VENICE, ITALY (03/20/2000) - While attention is focused on optical data rates and the growth in the number of mobile phone subscribers, the key to the future of telecommunications may be lying forgotten in the back office. This was the message from International Data Corp. (IDC) at the European Telecoms Forum 2000 here in Venice today.
"We don't hear so much about back-end systems, but there is a revolution taking place here that is just as dramatic, and that is the Web-enabling of back-end systems," said Mark Winther, group vice president for worldwide telecoms of IDC, speaking at the conference.
"Telcos increasingly need to interact with each other with a speed and complexity that we haven't been able to do in traditional telecoms," Winther told conference delegates. To achieve this speed, they need to automate many of their interactions, which currently involve humans.
For companies like Covad, which takes requests for broadband access from customers of U.S. ISPs (Internet service providers) and sets up a connection using copper pairs rented from a local exchange carrier, automation is vital.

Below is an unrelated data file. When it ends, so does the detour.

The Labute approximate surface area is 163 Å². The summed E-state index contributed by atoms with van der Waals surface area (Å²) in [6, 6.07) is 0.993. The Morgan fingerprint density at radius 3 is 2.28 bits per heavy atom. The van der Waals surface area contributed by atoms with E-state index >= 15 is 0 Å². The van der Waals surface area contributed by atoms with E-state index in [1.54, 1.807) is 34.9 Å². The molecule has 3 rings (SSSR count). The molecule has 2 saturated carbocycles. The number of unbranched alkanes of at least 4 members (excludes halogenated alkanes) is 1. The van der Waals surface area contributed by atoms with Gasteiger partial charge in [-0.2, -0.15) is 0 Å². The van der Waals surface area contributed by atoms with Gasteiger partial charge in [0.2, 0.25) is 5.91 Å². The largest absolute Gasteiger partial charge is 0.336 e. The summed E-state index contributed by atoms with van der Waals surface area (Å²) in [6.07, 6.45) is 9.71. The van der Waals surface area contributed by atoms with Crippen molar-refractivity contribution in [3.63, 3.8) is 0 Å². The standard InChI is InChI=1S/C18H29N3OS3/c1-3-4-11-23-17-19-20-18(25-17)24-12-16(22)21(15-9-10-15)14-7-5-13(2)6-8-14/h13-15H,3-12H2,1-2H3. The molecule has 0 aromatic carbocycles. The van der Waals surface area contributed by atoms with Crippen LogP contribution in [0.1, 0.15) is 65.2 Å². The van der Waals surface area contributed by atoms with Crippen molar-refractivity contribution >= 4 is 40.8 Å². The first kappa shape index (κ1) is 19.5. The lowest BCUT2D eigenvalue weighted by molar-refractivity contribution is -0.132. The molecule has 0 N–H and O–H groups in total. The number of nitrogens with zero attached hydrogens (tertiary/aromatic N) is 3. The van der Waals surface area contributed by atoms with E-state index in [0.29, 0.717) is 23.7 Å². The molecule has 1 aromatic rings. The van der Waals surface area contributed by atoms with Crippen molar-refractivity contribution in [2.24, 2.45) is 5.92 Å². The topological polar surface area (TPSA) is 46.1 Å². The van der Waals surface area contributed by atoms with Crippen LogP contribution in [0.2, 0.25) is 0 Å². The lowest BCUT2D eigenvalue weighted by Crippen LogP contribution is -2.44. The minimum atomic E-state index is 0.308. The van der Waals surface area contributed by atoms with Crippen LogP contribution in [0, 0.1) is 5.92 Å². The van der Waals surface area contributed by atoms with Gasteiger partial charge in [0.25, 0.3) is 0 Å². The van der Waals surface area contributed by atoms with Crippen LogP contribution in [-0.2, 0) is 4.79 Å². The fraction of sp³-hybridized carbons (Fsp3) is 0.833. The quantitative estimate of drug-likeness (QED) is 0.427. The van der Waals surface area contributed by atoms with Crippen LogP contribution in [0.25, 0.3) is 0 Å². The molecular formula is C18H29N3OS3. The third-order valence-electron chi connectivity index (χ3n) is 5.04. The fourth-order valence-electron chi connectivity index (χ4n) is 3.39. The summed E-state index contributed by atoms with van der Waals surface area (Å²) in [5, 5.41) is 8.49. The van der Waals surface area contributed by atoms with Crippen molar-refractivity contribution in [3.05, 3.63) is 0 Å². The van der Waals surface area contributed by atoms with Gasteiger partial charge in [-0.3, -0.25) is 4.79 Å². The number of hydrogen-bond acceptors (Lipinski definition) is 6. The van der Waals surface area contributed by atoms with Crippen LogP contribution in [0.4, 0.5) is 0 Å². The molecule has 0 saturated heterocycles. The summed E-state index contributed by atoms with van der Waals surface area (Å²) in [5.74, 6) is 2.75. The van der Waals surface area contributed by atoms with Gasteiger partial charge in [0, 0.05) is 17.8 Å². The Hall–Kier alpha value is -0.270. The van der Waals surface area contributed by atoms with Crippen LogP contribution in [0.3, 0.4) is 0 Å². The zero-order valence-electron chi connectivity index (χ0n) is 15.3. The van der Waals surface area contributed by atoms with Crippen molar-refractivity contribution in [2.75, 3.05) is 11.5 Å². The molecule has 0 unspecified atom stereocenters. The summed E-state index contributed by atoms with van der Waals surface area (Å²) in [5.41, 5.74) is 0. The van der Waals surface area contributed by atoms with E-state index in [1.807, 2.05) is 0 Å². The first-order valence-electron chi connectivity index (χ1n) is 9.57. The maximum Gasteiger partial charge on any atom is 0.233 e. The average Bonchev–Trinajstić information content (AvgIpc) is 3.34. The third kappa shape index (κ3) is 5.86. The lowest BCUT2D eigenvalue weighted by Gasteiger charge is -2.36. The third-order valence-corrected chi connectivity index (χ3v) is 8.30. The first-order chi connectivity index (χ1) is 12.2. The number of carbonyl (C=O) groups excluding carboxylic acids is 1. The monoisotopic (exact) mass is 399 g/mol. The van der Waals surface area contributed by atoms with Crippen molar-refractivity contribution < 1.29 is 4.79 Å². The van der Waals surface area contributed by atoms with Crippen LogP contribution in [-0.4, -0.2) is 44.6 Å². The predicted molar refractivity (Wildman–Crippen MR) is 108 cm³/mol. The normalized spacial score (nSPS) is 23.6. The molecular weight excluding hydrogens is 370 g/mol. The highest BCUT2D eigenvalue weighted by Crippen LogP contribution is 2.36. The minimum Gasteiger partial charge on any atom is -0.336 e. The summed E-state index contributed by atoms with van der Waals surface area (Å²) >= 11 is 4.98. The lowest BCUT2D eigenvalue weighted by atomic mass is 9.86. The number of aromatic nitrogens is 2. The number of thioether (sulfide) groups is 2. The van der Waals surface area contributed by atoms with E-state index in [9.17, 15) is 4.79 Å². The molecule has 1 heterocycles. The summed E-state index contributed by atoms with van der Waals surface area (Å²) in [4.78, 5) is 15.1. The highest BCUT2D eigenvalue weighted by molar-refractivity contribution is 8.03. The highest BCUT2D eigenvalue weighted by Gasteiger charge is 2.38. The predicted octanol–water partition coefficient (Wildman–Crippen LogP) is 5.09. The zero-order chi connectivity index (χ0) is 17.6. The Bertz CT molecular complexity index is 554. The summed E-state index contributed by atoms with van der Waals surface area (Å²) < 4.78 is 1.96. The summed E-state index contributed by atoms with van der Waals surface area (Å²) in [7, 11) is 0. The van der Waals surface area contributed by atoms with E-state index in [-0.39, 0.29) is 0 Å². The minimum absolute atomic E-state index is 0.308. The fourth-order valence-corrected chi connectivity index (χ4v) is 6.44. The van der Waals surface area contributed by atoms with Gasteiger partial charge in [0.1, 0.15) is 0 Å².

At first, the process of accepting the order from the customer, qualifying it with the ISP, passing it on to the carrier and qualifying it at each stage there involved 90 pairs of hands, Winther said, adding, "There is no way this company can do it without automating it."
The key factor, he said, is that automation lowers cost.
Automation is vital at all levels in the telecom market, he said. "We need to extend all these automated business models to people who simply have a phone.
We need to teach the Web to talk."
Many companies are already building voice into the Web. Unified messaging companies are moving from a Web model to the phone, he said, and there are even audio ISPs, providing Web access through a normal phone.
The market for such services is clear, Winther said: "There are a lot of people without PCs, and there always will be, or there are people who are away from their PCs."
IDC's European Telecoms Forum 2000, in Venice, Italy, continues through tomorrow.
IDC is a subsidiary of International Data Group, the parent company of the IDG News Service.